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Brian Kemp finally steps down from administering the election he ran in

Kemp resigned as Georgia secretary of state one day after declaring victory in the state’s close governor’s race. Votes are still being counted.

Republican gubernatorial candidate Brian Kemp resigned from his position as Georgia secretary of state on November 8, 2018.
Republican gubernatorial candidate Brian Kemp resigned from his position as Georgia secretary of state on November 8, 2018.
Kevin C. Cox/Getty Images

Brian Kemp is resigning as Georgia secretary of state one day after declaring victory over Democrat Stacey Abrams in the state’s gubernatorial contest.

According to the Associated Press, a member of Georgia’s attorney general office announced Kemp’s resignation in federal court Thursday morning. The AP reports that Kemp submitted his resignation to Gov. Nathan Deal earlier today, and that his resignation will be effective Thursday.

The announcement comes two days after a group of voters filed a lawsuit against Kemp, arguing that the Republican could not continue in his role as chief elections official while votes were being counted. That suit was heard in court on Thursday, where Russ Willard, an attorney with the state attorney general’s office, announced Kemp’s pending resignation.

In a press conference, Kemp said that his resignation was not due to the lawsuit but was him simply preparing for his transition to governor, adding that Abrams does not have the votes to force a runoff. “We’re in court this morning still dealing with a lot of these quite honestly ridiculous lawsuits,” Kemp told reporters on Thursday. “We’re going to continue to fight that. The votes are not there for her.”

As of Thursday morning, election counters showed Kemp with 50.3 percent of the vote and Abrams with 48.7 percent. Kemp would need to fall below 50 percent to trigger a runoff election. On Wednesday, Abrams’s campaign said that some 100,000 ballots still needed to be counted. The secretary of state’s office countered that the actual number of remaining ballots is far lower than this, leading Kemp’s team to argue that Abrams has no way forward.

Groups behind the Tuesday lawsuit declared victory after Kemp announced his resignation. “It is a basic constitutional principle that a person may not be a judge in their own case and that’s what Brian Kemp was attempting to be here. It was manifestly unfair and it is a credit to the voters who stepped forward,” Larry Schwartztol, counsel for Protect Democracy, the group which filed the suit on behalf of five Georgia voters, said in an emailed statement.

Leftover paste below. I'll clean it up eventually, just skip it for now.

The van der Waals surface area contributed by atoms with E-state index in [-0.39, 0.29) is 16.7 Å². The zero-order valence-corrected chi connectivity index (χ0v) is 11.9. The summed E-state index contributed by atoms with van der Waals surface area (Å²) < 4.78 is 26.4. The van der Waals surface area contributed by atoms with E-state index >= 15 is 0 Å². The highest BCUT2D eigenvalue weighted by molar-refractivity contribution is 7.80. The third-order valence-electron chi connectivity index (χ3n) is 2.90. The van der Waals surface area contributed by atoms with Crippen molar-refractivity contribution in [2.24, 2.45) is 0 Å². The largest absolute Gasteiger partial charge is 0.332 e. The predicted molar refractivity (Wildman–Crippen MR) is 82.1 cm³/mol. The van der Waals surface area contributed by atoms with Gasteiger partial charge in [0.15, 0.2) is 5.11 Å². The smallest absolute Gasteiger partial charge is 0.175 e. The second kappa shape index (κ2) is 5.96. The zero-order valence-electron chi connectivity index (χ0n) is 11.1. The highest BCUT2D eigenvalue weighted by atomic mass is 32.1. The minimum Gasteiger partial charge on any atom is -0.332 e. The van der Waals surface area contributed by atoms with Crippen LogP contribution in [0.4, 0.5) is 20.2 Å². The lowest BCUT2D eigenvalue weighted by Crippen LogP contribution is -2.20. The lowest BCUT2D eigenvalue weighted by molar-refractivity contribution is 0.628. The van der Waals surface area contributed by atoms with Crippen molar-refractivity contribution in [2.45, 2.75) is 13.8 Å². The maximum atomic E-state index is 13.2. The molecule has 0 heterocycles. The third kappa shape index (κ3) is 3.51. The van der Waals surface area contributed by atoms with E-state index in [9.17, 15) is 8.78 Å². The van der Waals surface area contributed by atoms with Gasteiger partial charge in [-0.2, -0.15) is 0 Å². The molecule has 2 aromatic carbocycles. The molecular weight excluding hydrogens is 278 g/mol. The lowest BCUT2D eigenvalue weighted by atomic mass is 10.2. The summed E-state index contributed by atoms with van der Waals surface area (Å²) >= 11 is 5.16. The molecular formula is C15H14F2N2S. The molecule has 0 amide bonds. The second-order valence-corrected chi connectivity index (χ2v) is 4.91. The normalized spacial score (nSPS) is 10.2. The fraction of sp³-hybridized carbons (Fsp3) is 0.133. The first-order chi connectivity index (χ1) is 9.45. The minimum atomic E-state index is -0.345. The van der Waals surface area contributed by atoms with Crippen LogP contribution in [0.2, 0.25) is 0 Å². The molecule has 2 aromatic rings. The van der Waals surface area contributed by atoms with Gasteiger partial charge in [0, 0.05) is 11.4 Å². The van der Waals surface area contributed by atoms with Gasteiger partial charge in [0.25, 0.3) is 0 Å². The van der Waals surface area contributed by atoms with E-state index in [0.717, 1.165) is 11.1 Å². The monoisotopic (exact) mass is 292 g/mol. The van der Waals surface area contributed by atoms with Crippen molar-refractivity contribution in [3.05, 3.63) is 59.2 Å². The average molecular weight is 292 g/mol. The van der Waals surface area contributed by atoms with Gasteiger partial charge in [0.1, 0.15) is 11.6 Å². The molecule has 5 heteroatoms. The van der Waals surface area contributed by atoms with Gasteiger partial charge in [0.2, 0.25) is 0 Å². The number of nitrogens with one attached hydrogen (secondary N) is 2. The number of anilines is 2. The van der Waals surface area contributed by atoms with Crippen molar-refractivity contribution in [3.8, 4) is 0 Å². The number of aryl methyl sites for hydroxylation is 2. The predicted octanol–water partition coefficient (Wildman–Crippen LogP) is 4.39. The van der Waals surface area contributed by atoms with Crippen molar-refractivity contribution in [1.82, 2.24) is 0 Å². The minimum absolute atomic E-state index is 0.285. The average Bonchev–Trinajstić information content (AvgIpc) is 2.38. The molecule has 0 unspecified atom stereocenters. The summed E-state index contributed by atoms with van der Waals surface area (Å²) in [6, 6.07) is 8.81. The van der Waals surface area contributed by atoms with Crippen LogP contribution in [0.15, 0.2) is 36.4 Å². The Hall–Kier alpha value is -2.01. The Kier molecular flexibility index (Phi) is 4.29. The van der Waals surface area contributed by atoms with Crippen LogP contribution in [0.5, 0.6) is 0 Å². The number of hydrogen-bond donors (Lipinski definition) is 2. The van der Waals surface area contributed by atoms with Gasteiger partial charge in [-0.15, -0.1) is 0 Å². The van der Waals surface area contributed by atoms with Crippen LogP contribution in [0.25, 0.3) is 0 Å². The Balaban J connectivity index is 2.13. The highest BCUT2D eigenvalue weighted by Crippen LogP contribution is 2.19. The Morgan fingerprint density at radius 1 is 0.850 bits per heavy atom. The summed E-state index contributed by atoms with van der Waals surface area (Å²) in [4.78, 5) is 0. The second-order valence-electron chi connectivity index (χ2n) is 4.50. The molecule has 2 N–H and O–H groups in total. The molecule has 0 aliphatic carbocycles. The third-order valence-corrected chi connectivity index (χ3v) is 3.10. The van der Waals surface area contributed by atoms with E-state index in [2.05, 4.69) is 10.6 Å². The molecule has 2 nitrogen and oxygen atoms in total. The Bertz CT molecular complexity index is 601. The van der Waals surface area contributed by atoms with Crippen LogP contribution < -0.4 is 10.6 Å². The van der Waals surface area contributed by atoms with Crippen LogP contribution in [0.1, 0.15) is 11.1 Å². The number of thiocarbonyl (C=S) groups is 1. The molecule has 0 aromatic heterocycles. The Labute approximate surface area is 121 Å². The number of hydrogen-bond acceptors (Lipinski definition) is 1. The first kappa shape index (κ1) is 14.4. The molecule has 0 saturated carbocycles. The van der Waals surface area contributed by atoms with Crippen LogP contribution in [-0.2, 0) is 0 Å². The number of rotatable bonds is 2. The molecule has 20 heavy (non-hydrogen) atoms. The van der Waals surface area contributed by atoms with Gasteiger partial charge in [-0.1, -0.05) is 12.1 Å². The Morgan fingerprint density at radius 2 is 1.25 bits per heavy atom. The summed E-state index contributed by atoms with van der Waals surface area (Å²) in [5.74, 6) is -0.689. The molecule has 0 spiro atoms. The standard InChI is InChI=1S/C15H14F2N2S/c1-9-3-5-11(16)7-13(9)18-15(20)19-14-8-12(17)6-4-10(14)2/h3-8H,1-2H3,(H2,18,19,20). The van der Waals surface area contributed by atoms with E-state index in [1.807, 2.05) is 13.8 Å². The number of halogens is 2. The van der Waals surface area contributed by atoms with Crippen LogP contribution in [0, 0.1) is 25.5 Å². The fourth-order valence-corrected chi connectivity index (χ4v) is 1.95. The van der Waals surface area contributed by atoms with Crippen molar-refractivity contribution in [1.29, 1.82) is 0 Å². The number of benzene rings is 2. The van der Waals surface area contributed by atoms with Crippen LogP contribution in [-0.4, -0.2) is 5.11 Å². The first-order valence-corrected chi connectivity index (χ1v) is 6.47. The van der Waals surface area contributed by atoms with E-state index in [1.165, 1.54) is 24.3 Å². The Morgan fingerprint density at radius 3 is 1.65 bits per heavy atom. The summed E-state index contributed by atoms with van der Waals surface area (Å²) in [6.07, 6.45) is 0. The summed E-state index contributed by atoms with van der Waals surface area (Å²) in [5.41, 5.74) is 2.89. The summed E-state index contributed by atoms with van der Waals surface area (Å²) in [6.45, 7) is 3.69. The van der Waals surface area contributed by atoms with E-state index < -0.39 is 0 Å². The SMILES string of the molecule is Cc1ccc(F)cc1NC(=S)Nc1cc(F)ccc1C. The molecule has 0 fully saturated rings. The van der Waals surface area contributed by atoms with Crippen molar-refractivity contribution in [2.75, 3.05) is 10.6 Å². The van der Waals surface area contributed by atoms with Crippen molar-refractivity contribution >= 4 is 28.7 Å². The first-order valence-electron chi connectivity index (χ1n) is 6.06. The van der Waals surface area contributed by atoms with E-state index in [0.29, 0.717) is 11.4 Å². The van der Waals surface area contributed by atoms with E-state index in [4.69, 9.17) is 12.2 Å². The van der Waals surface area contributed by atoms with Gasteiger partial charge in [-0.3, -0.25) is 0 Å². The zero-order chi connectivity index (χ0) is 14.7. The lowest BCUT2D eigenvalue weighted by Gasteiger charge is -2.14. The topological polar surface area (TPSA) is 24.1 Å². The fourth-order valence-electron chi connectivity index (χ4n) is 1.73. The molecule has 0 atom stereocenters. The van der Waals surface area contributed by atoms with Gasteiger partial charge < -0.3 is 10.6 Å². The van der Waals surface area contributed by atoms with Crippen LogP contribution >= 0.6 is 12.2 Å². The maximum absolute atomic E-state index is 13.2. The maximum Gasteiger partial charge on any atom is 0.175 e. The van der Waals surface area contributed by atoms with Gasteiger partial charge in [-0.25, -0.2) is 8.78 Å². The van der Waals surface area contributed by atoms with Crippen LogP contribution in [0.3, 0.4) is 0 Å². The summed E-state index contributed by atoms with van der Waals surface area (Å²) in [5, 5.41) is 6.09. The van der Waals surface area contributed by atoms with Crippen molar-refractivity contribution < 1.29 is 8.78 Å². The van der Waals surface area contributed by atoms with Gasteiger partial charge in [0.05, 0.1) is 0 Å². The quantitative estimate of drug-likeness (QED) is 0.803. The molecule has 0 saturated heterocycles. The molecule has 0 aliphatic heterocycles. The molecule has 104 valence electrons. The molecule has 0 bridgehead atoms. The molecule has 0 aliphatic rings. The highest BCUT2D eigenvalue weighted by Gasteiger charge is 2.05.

Schwartztol added that Kemp’s resignation should remove doubt about ongoing efforts to count votes in the state. “It is now critical that the votes be counted fairly and any other irregularities caused by Secretary Kemp’s conflicted role and multiple egregiously unethical and unlawful acts in the management of this election be addressed to the degree that Georgia voters can have full confidence in the result,” he noted.

Kemp has been repeatedly criticized for remaining in his role during the general election; the move has been seen as creating a significant conflict of interest as several voting rights controversies in the state unfolded and as voters in heavily black precincts encountered a limited number of voting machines and technical errors on Election Day.

Abrams’s campaign joined former President Jimmy Carter and several voting and civil rights groups in calling for Kemp to resign before the election. Kemp said he would not do so, adding that he also would not recuse himself if the contest required a recount.

While the election results show that Kemp is in the lead and has captured more than 50 percent of the vote, Abrams has refused to concede. Her campaign argues that the candidate is within striking distance of forcing both a recount and a runoff election next month, and could cross that threshold once all remaining absentee and provisional ballots are counted. The race has yet to be officially called.